Ho Chi Minh City History Facts and Timeline

(Ho Chi Minh City / Saigon, Vietnam, VN))

Photograph showing rush hour traffic in the city, taken by Ngo TrungFormerly known as Saigon, Ho Chi Minh City is Vietnam's biggest city and home to more than seven million people. While Ho Chi Minh City is its official name, many locals and visitors alike continue to use the name Saigon informally.

The city is best-known in world history for the Fall of Saigon, an event which brought an end to the Vietnam War. However, the history of Ho Chi Minh City is long and colourful, dating back many centuries before the Vietnamese displaced the Khmers in the 17th century. Saigon during this time was no more than a tiny fishing village, which was known locally as Prey Nokor.

Vietnamese Arrival

The Mekong Delta area where Ho Chi Minh City history established itself was settled by the Khmer Krom people from the powerful 11th-century Angkor state, long before the arrival of the Viets. The first Vietnamese to arrive in the area were refugees from the Trinh-Nguyen Civil War (1627 to 1673). The King of Cambodia, Chey Chettha II, was sympathetic to their plight and allowed the Vietnamese to settle.

The Khmer soon became a minority and military commitments elsewhere meant that Prey Nokor was lost to the Vietnamese and renamed Saigon. In 1698, a member of the Nguyen nobility, Nguyn Huu Canh, arrived in Saigon and established it as a sovereign Vietnamese territory. Much of the early expansion of Saigon is credited to him.

Picture of the People's Committee Building (Saigon City Hall)

French Rule in Ho Chi Minh City

Saigon was taken by the French in 1859 as part of its expansion of French Indochina. During their colonial rule, the French constructed several classical buildings, many of which remain until this day. The People's Committee Building, originally known as the City Hall (Hotel de Ville), is one of the most imposing examples of French architecture. Many visitors today have their photographs taken with the Ho Chi Minh statue, which stands in front of it. The Notre Dame Cathedral and the Municipal Theatre are other examples of colonial architecture from this era.

Binh Tay Market in Cho Lon, photo by Lerdsuwa

Vietnam War and the Fall of Saigon

The French ruled Indochina for over a century before their defeat to the Viet Minh at Dien Bien Phu made them rethink their colonial interests in South-East Asia. However, with Sino-Communist nationalism on the rise after WWII, the departing French left a dangerous vacuum and the United States stepped in.

By 1955, Emperor Bao Dai had been deposed by strongman Ngo Dinh Dim and a planned national election never occurred, as the Communist Viet Minh led by Ho Chi Minh declared independence for North Vietnam. It wasn't long before the two were at war and America was dragged into one of its most disastrous military adventures.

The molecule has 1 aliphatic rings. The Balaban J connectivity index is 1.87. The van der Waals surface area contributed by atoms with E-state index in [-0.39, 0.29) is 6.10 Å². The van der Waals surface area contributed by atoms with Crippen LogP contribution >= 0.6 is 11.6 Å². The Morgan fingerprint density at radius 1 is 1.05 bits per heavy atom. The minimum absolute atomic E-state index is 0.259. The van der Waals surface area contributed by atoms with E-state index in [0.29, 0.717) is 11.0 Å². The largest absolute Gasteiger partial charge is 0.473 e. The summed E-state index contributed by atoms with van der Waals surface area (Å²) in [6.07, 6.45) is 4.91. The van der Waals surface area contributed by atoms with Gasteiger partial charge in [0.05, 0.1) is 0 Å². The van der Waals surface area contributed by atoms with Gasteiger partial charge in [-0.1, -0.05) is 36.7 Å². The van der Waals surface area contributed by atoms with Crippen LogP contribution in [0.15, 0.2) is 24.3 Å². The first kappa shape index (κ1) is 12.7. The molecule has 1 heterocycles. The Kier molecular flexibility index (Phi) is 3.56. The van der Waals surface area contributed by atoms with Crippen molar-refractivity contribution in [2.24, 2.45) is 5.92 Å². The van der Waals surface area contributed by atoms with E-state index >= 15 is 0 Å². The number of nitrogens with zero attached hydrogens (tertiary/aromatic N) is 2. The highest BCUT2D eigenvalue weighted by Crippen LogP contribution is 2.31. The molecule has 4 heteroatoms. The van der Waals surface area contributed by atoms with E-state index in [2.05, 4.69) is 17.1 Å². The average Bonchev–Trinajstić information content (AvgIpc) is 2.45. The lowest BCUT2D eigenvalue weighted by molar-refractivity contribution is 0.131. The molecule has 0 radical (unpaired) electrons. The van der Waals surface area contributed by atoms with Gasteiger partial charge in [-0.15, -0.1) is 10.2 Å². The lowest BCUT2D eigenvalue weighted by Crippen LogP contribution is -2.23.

The Vietnam War officially ended on 30th April 1975, when North Vietnamese forces stormed the gates of the then Independence Palace (Reunification Palace). Hours earlier, the world watched on as the last US personnel remaining in Saigon left by helicopter from the roof of the US Embassy. North and South Vietnam were formally reunified in the months following this traumatic day, and the city was renamed Ho Chi Minh City after the national hero of the same name.

View of traffic in the city centre, photo by Mike

The Reunification Palace

A palace had stood on this site since the French built a wooden structure here. A replacement was completed in 1873 and named after King Norodom of Cambodia. In its early days, the palace housed the French governor, while the Japanese used it as their headquarters during WWII.

During the Vietnam War in 1962, two rogue members of the South Vietnam Air Force flew a plane into the palace, destroying much of the west wing in an attempt to assassinate the then President of the Republic of Vietnam, Ngo Dinh Dim. The palace was rebuilt by 1966 and still stands to this day.

Image showing the facade of the Central Post Office, by Alex.ChThe Reunification Palace is a popular destination for visitors to the city, with guided tours giving an insight into the modern history of Ho Chi Minh City. A tank is parked outside the building as a reminder of the events that took place in 1975. Nearby, visitors can learn more about Ho Chi Minh City war history by visiting the War Remnants Museum.

In the years after the war, Ho Chi Minh City suffered terribly as the victorious North Vietnamese Army and unified government exacted cruel retribution on those associated with the South Vietnamese army and their collaborators. For this free-wheeling city, a strict Communist doctrine proved disastrous and the south suffered even more poverty and trauma than during the war.

Its mercantile spirit was never broken and it began to re-emerge in the nineties, as the collapse of European Communism forced Vietnam to stand on its own feet and introduce economic reforms known as 'Doi Moi'. Since then, Ho Chi Minh city has thrived and is now a major commercial hub in the region.